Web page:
Multicultural Book Talk
That's Not Fair! : Emma Tenayuca's struggle for justice
Information About the Book
Title: That's Not Fair! Emma Tenayuca's Struggle for JusticeAuthor: Carmen Tafolla & Sharyll Teneyuca
Illustrator: Terry Ybanez
- Civil Rights
About the Authors
Dr. Carmen Tafolla
Ms. Sharyll Teneyuca
About the Illustrator
Ms. Terry Ybanez
This is an illustration from the book, which is nearly identical to the actual photograph taken of Emma to the right.
Here we can see a photograph of Emma leading a rally in front of city hall. Photos like this one shown here are what Terry Tbanez based her illustrations on for the book.
Paint is the media that the Illustrator used for the book. In the illustration you can clearly see the misery and pain of the workers in the pecan shelling factory as their wages get cut and they struggle to provide for their families.
Criteria for High Quality Multicultural Literature
1. Names of characters should be culturally authentic and their personalities should reflect believable attributes.
- As the book is Non-Fiction, the main character Emma Tenayuca was a real person and the story depicted is historically and culturally authentic. Real photographs of the actual events illustrated in the book are shown at the back of the book along with a personal biography of Emma. Emma is portrayed as using her compassion for others to right the injustices in her community. These values have continued in her family line and her niece wrote this book in order to tell her story and continue her aunt's legacy.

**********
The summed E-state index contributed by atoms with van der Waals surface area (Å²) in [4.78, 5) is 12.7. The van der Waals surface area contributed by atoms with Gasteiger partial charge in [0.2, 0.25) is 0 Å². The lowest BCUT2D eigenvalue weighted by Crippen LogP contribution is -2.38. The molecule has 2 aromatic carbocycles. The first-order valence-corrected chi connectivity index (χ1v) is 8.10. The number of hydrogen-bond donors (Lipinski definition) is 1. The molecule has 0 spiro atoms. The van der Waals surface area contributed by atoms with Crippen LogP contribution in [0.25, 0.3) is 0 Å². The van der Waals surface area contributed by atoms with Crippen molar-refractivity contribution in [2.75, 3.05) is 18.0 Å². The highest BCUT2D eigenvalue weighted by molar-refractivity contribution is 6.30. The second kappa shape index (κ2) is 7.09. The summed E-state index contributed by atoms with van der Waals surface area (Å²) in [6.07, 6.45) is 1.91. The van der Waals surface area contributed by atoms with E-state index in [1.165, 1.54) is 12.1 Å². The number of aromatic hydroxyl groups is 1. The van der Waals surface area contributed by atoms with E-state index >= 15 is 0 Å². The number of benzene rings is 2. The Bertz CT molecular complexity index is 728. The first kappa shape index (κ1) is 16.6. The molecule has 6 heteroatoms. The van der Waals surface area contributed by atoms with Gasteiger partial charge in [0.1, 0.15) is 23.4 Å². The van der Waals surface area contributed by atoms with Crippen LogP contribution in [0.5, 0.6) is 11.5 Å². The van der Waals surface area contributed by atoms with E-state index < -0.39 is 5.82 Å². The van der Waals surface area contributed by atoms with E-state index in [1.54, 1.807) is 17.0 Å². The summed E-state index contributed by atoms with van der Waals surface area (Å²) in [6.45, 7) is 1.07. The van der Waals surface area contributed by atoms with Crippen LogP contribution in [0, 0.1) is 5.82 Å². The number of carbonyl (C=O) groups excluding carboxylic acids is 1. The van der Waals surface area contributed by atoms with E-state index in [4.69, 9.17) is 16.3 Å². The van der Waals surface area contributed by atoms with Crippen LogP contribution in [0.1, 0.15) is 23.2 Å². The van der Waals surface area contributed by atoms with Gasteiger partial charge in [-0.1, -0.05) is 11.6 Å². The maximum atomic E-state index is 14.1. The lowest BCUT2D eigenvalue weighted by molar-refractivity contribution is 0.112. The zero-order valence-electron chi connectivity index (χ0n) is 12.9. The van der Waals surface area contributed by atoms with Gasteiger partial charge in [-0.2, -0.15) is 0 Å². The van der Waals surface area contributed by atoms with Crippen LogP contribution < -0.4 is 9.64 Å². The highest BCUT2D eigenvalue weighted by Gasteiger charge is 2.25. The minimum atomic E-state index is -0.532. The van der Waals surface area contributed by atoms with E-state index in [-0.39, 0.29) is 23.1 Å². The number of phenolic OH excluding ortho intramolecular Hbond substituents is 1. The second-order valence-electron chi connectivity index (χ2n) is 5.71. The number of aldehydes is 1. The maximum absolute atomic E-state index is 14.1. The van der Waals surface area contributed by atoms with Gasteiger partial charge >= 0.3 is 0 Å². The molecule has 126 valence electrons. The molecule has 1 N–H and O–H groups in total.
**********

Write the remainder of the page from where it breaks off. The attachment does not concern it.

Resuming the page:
2. Social issues and conflicts related to cultural groups should be treated honestly, accurately, and openly.
- The book depicts Mexican American workers and their struggle for civil rights and justice. It reflects the conditions the workers had to suffer through to try and provide for their families through the illustration shown above and the descriptions of the Mexican American families portrayed in them.
3. Illustrations should reflect accurate cultural setting.
- The illustrator for the book based her illustrations on historical photographs of Emma and San Antonio as well as her own observations and experiences from growing up there. Both authors and the Illustrator are from San Antonio and are familiar with the cultural setting. The illustrations depict accurate scenes from events that actually took place and the real photographs are shown in the back of the book, which verify their authenticity.
Classroom Teaching Application
Common Core ELA Standard: RL.4.2. Determine a theme of a story, drama, or poem from details in the text; summarize the text.
Teaching Objective: The student will identify the theme of a text, summarize the main ideas, and relate the theme to their lives.
- The lesson will begin by asking the students what justice and fairness means. The students would share their ideas and then I would define justice and fairness.
- I would ask them if they had ever been in a situation that they thought was unfair or unjust. I would have them share their examples.
- Then I would read the book aloud to the students and I would have them discuss how Emma shows compassion to the struggling Mexican Americans in her community.
- Afterwards the students would identify the theme of the book in pairs. Then I would have them come up with examples of injustice from the book and we would record them on the board together.
- Then I would have them write in their literacy journals their reaction to the book and how they might have responded to the injustices in the book if they were Emma.
Introduction and Reading